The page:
Lajos listened carefully to the arguments, took a lot of notes and then with a kind of despair and a certain unwillingness to expect more from a montage than life was ready to give he finished the debate by shrugging his shoulders and saying the unforgettable words:
(hard to translate at least for me but something like)
â€œand just so it happened!â€œ
And all of us laughed and loved him.
Lajos has passed away.
We have lost him.
He finished the debate.
And if there should be a â€šFeature Heavenâ€™â€¦ Lajos, who could look as innocent as a teddy (as long as you didnâ€™t recognize behind his glasses the twinkle in the eyes), Lajos would appreciate to meet all the other feature angels, especially the female ones.
Farewell and â€šhuszd!â€™ old friend.
richard goll 2006-02-17, Austria
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if you ever heard about? On the edge? help needed for a student.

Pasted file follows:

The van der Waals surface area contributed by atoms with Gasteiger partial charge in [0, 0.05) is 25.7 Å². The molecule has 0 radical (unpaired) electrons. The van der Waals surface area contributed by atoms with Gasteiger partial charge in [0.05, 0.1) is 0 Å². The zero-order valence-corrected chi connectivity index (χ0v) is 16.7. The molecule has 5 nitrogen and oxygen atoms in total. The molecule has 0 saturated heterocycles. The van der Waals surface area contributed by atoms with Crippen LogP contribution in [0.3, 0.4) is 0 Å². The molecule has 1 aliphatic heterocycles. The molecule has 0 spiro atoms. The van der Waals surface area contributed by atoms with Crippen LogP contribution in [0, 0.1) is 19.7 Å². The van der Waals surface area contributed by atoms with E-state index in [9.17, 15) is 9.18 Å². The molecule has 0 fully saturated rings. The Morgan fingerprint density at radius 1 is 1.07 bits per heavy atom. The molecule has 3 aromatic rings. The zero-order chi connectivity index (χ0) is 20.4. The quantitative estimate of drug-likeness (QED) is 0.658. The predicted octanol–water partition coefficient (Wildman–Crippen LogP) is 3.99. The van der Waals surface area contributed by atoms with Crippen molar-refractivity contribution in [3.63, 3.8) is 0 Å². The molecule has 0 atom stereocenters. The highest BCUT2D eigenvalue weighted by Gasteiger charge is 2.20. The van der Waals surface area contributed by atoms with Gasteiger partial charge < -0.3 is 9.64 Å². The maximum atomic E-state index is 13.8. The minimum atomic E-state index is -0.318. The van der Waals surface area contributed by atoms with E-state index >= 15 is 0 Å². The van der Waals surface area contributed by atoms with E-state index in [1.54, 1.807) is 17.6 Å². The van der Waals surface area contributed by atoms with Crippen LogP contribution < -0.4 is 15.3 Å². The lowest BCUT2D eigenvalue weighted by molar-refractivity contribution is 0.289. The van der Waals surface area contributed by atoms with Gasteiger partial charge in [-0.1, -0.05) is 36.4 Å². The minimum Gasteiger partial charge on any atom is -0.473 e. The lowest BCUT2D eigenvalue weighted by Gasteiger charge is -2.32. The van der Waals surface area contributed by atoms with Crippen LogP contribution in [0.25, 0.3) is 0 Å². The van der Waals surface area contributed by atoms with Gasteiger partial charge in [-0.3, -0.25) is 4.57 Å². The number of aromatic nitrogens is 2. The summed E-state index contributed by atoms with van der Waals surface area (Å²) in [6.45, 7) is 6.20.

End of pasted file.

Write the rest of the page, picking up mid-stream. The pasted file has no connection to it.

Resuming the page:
—1. Search and find! Immediate result!
Use our site!Amazing how promptly I got an answer to my question about “On the Edge” , a radiodoc produced by the BBC in 1962.
From Canada (Chris Brookes), Ireland (Pat Hannon), Steve Erickson (USA and Germany), and even from the daughter of one of the authors, the famous BBC producer Charles Parker.
(photo ‘Charles Parker’, lived 1919-1980 ->
Sara Parker is now working at the BBC. (more in next message)
Thanks to Pat -the CD is on its way now to the student t I’m coaching.
We all together are a rich source.
Merci to all, Edwin
2. Sara Parker (BBC) is too modest!
Charles Parker introduced the “radio ballad”.
His daughter Sara had the delicacy and modesty not to mention that she was at the source of a new type of radio feature. ( I’ll do it here in here place) The Radio Ballad anno 2006.
Based upon the big social issues in British society today, and annotated, commented and vitalized by original work of singer/songwriters.
The format might inspire us! READ THIS
One of the students I’m coaching for her final work at the Radio and Television Institute in Brussels, is looking for a copy of a radiodoc produced at the end of the sixties,( seems to be 1962) Â made by Ewan MacColl, Peggy Seeger en Charles ParkerÂ about being a teenager at these times.